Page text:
I will always end up saying something along the lines of this:

Take the current situation as default. People will download your music for free. That’s the new ‘square one’, now how do we build a business model around this fact.

In just the same way, Bill’s core point was that you should assume that the Government are going to be useless, nobody is going to help you and that complaining will get you nowhere. Take this as square one and ask yourself “How do I move forward from here?”

That’s what I do in business, help musicians come up with creative ways to “Compete with Free” and that’s the advice Bill was giving to the young people in the audience – get creative, learn lessons from history and work hard.

With that attitude it doesn’t matter if the government lets you down, you’ll do just fine without them. If, by some miracle they manage to turn the country around, all the better.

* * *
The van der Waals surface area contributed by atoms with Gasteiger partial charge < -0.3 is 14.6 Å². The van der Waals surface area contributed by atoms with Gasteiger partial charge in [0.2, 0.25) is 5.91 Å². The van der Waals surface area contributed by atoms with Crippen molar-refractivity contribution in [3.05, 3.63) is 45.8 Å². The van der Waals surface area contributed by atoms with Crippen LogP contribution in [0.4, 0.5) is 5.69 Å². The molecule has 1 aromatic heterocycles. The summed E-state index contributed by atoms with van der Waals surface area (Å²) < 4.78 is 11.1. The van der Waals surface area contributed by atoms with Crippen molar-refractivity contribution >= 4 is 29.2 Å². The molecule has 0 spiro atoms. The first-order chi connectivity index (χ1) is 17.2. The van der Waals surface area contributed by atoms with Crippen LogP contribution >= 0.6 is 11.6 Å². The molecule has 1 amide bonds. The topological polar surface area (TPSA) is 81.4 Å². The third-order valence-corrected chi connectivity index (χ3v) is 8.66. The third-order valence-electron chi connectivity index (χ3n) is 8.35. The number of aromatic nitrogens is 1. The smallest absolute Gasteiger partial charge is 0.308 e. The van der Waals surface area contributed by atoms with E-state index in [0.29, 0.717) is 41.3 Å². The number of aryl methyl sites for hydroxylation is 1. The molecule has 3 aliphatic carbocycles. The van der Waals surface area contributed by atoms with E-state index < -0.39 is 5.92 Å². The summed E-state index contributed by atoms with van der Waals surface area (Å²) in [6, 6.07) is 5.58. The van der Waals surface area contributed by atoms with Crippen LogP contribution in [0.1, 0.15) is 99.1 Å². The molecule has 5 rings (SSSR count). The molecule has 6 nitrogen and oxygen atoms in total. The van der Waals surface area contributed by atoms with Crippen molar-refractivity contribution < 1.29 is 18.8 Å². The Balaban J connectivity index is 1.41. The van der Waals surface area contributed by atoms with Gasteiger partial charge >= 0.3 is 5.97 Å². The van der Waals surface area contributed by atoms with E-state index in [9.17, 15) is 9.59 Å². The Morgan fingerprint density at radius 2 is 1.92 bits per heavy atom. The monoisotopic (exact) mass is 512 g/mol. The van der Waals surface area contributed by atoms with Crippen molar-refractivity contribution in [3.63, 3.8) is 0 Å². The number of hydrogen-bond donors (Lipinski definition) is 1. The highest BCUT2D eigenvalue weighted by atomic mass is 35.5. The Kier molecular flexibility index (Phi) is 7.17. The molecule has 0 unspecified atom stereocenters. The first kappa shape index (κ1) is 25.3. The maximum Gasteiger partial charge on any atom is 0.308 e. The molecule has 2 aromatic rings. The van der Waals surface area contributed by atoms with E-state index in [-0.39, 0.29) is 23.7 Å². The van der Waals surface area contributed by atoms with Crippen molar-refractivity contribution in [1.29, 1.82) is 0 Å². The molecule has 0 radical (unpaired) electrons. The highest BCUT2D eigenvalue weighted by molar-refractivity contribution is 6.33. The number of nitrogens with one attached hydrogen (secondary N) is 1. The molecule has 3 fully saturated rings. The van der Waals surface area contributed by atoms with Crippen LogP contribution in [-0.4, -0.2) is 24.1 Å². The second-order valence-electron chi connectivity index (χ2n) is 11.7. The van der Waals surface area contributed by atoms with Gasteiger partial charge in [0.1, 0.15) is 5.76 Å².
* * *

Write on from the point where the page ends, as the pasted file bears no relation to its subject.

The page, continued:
Amp Communications

February 18, 2010 in Business

Amp Communications is my new business. I’ve been working with a handful of Irish musicians for the last year or so helping them navigate the world of online and get their music heard. It’s been going so well that I decided to make it my full time job.

The business models of the recording industry have been shattered by the internet, but I firmly believe that the opportunities it provides for the future far outweigh the negatives. Tools like YouTube, Facebook and Twitter will be at the heart of many new business models that hope to replace the old. It’s imperative that musicians and labels learn to make the most of all that “social media” has to offer.